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The Sixth Hauraki Regiment machine gun squads at work during volunteer camp, near Tauranga. Photo: SUPPLIED

Regiment visits Maratoto

As part of a Valley Profile series, MEGHAN HAWKES searches through old newspapers to bring you the stories Thames Valley locals once read about themselves.

About 60 officers and other ranks of the Sixth Hauraki Regiment attended a weekend camp at Maratoto Valley.
The men bivouacked in tents provided by the Defence Department, which also supplied rations. In order that all trainees were able to take part, the Te Aroha and Paeroa branches of the New Zealand Territorial Association shared the cost of providing civilian cooks and arranging free transport of the men to and from the camp.
The men attending were drawn from the Thames, Te Aroha, Paeroa and Waihī areas of the regiment’s district.
The training was largely devoted to tactical exercises and night operations, the country in the Maratoto Valley being especially suitable for this type of instruction.
When a police car arrived at Puriri on a section near the railway station where a drinking party was taking place, the gates were thrown open and the police waved on, the gatekeeper evidently thinking the car was occupied by friends.
As soon as the police were seen there was a scatter. A three-gallon jar of beer was found in a car and the matter taken to court.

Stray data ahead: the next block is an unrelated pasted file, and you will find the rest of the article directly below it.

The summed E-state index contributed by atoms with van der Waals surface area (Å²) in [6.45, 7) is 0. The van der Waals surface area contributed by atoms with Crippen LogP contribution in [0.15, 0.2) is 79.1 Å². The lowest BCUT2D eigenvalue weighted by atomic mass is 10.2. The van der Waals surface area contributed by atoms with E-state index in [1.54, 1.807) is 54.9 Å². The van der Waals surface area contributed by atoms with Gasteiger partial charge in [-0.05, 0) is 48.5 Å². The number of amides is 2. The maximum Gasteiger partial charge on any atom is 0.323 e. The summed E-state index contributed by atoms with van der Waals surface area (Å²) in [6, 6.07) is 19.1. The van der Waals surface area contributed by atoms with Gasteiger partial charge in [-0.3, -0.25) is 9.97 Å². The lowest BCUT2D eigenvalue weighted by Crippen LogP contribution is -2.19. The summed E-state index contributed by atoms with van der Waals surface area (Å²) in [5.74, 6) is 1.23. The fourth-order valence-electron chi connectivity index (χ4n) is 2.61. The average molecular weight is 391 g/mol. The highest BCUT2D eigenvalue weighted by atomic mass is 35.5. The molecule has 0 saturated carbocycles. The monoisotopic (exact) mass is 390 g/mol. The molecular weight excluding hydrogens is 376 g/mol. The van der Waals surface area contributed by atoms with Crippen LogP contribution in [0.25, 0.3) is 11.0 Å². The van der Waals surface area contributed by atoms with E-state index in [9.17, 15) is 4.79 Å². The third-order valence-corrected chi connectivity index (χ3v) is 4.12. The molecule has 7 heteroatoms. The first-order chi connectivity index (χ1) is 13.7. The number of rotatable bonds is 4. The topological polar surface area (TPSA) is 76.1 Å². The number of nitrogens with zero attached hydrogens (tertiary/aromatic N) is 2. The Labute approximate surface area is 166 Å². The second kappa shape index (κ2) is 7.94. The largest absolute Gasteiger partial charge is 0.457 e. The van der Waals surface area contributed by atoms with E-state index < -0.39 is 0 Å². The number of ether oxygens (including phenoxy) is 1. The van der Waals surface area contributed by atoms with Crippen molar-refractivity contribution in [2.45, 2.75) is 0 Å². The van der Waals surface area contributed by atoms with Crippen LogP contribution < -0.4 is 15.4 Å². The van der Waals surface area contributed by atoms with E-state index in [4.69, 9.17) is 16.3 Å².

Sergeant Daly said that parties similar to the one visited by the police had been going on frequently at different places. “These parties have got to stop, otherwise the fines will be more severe,’’ thundered the magistrate.
A Patetonga motorist, on cresting the rise of the centre span of the Ngātea Bridge, was faced with a lorry climbing towards him. Faced with the possibility of colliding head on with the lorry or trusting the rail of the bridge to hold, he chose the latter course and ended up with one wheel overhanging the edge of the bridge. The car was extricated without trouble.
At Waitakaruru a collision occurred and two cars became interlocked. A car had backed out across the road from a gateway, and in swerving to avoid this car another two cars collided. Structural damage was fairly extensive.
A combination of mishaps saw all three sources of electricity supply for Paeroa out of action together. Arrangements had been made for a shutdown from Waikino, the usual source of supply, but the feeder service from Waihōu failed when an insulator broke at Mangaiti, near Te Aroha, and the third source at Kerepēhi failed through the breaking of another.
Power for the Thames Coast was the subject of a survey of residents. At a meeting of the Thames Valley Electric Power Board, the engineer said he hoped to have the full information before long, and there was every prospect of introducing power before Christmas.
By bringing power to the coast, the improved lighting and heating facilities would be a big incentive to the letting of seaside cottages.